You want to pay OFF debt when the interest rate is higher than you can guarantee make through investing; and/or when you can take those payments and use that to pay towards paying OFF other debt of investing at a higher interest rate than you're paying on the existing debt.

Paying $8500 towards a mortgage may reduce your loan by about a year or so, but you're not really making or saving any money vs what you could have done with the money by investing.

Now, if you could Pay OFF your car lone, then that wouldn't be a bad idea. IF, you would use that money you WERE paying on the car to pay OFF other debt or to invest. (You say it's 0% interest, but the truth is, it's NOT). The money the car company DOESN'T MAKE on an interest loan, they made up for on the price of the car. If you had 100% cash to buy the car, you would have been able to get the price lower. If a person says they couldn't get the price down on a Cash purchase, it's because they didn't know how to negotiate and took the salesman's word for it. Point is, you paid MORE for the car because they financed it at 0%. But that point is moot because you already bought the vehicle.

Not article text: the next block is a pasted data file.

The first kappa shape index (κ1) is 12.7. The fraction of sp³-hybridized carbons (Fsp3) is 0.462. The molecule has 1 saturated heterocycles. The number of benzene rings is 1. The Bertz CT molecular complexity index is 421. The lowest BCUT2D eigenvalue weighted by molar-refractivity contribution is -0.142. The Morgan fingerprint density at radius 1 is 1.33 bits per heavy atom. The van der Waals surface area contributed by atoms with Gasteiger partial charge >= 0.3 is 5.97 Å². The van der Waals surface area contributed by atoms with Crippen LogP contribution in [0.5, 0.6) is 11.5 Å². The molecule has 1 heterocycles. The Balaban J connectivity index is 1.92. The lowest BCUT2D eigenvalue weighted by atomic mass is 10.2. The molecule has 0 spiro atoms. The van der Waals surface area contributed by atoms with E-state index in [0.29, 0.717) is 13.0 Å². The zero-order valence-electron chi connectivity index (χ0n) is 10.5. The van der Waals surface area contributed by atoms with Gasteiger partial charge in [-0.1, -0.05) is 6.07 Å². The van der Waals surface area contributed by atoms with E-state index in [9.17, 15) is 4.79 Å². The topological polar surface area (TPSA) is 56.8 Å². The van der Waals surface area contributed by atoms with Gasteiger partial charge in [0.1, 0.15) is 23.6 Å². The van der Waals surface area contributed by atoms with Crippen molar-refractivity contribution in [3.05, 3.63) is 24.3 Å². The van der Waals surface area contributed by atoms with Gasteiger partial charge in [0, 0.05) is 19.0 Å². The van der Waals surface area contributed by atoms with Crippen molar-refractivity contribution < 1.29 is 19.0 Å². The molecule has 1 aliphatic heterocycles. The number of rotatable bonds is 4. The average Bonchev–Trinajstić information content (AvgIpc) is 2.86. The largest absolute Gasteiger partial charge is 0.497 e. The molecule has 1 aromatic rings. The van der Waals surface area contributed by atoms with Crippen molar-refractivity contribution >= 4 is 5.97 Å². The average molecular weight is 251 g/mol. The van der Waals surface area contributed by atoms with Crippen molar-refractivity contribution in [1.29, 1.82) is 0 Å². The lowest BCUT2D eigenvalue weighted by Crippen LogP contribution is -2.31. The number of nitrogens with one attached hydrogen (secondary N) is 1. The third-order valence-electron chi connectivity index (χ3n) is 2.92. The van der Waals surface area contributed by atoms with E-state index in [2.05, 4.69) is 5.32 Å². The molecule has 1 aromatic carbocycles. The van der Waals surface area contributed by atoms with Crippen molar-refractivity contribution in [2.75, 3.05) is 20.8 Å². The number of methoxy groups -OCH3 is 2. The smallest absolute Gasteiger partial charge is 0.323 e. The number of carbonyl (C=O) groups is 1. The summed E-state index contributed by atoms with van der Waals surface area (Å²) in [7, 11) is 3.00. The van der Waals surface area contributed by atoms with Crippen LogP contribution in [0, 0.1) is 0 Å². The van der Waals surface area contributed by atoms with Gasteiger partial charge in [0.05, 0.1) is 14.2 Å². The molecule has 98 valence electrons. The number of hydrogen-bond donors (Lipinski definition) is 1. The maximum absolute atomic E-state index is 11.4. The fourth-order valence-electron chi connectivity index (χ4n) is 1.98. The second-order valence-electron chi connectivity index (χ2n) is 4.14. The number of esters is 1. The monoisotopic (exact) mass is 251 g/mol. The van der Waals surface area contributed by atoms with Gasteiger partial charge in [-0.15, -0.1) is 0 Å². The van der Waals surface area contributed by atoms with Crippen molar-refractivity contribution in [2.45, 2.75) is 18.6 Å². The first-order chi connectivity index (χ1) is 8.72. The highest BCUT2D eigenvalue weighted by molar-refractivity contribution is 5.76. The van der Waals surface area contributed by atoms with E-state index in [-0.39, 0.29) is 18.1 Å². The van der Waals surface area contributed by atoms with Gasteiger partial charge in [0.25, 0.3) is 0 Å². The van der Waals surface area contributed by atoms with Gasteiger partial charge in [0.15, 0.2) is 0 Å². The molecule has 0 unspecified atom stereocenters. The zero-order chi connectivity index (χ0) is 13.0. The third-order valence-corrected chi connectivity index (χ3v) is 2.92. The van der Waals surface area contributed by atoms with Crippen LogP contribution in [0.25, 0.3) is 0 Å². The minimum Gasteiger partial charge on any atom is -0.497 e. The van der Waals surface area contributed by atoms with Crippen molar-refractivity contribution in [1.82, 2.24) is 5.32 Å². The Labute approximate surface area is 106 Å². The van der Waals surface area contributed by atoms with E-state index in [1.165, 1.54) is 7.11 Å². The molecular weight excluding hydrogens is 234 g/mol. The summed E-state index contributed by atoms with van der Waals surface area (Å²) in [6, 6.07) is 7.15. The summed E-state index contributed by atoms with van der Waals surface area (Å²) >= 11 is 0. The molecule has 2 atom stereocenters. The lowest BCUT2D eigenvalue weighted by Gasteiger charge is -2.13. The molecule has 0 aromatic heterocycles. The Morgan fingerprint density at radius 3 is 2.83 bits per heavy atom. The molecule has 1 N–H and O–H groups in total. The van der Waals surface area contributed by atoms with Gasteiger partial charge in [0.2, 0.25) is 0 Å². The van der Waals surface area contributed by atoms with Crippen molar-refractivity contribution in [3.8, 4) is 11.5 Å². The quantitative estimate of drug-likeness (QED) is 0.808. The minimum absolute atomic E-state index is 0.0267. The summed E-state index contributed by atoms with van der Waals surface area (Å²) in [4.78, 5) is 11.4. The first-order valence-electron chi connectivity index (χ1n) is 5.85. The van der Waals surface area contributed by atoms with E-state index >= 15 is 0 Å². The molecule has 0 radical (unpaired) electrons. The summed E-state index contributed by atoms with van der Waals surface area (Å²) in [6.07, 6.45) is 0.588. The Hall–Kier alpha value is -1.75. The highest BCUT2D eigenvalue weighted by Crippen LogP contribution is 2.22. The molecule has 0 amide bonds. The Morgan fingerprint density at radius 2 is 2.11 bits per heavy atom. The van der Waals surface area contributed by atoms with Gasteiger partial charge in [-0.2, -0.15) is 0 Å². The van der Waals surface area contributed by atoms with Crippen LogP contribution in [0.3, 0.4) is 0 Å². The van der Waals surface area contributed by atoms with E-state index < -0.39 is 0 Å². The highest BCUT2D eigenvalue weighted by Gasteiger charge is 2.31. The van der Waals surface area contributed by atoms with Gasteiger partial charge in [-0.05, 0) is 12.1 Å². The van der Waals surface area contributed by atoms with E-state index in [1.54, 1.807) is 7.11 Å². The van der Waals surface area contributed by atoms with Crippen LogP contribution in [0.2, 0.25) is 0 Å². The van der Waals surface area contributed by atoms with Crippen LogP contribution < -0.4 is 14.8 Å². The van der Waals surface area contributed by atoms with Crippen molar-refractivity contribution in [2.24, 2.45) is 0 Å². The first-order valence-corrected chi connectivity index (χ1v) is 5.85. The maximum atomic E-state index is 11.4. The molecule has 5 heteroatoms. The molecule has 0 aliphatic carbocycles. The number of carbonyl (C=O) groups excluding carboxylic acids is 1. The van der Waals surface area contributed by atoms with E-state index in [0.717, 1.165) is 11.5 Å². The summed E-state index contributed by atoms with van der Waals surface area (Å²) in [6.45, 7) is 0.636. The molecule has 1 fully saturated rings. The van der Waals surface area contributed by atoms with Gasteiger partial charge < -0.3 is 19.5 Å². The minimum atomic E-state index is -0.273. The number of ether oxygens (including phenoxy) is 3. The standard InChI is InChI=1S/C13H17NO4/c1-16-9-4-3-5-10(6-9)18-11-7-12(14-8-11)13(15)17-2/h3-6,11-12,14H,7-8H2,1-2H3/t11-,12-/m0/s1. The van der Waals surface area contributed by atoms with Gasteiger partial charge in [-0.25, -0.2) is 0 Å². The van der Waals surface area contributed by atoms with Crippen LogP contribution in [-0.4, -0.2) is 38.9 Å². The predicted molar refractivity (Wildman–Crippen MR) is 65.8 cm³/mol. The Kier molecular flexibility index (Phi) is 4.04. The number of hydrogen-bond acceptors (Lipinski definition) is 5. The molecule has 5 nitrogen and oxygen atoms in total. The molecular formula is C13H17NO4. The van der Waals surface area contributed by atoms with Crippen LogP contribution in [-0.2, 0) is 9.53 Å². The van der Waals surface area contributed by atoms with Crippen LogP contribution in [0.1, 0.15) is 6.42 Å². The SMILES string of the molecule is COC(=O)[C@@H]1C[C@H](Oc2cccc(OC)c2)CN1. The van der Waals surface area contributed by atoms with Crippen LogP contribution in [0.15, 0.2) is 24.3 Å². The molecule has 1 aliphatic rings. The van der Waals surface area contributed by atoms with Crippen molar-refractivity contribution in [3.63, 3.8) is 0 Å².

But for those with similar questions, Any debt that charges interest, if you pay that off early, then that is guaranteed interest YOU ARE MAKING. Investments are not guaranteed. Yes, long term, the S&P has returned 10-11%. But that's LONG TERM. There's 10 year periods where it didn't make anywhere near that. I consider retirement funds to be long term, but I consider everything else, including mortgages, to be short term. Even a 30 year mortgage. Whether your mortgage is 2.9%, 4%, 6%, or more, paying it OFF Early is a Guaranteed interest rate you are earning. The key is; what do you do with the money (Monthly mortgage Payments) you not have freed up? Also, what would you have done with the money that you used to pay off the house mortgage early. Some people don't invest, and all their free money; savings, inheritance, sale of assets, etc. is sitting in a savings account. Some people have all their money in investments for the future. You have to have a balance.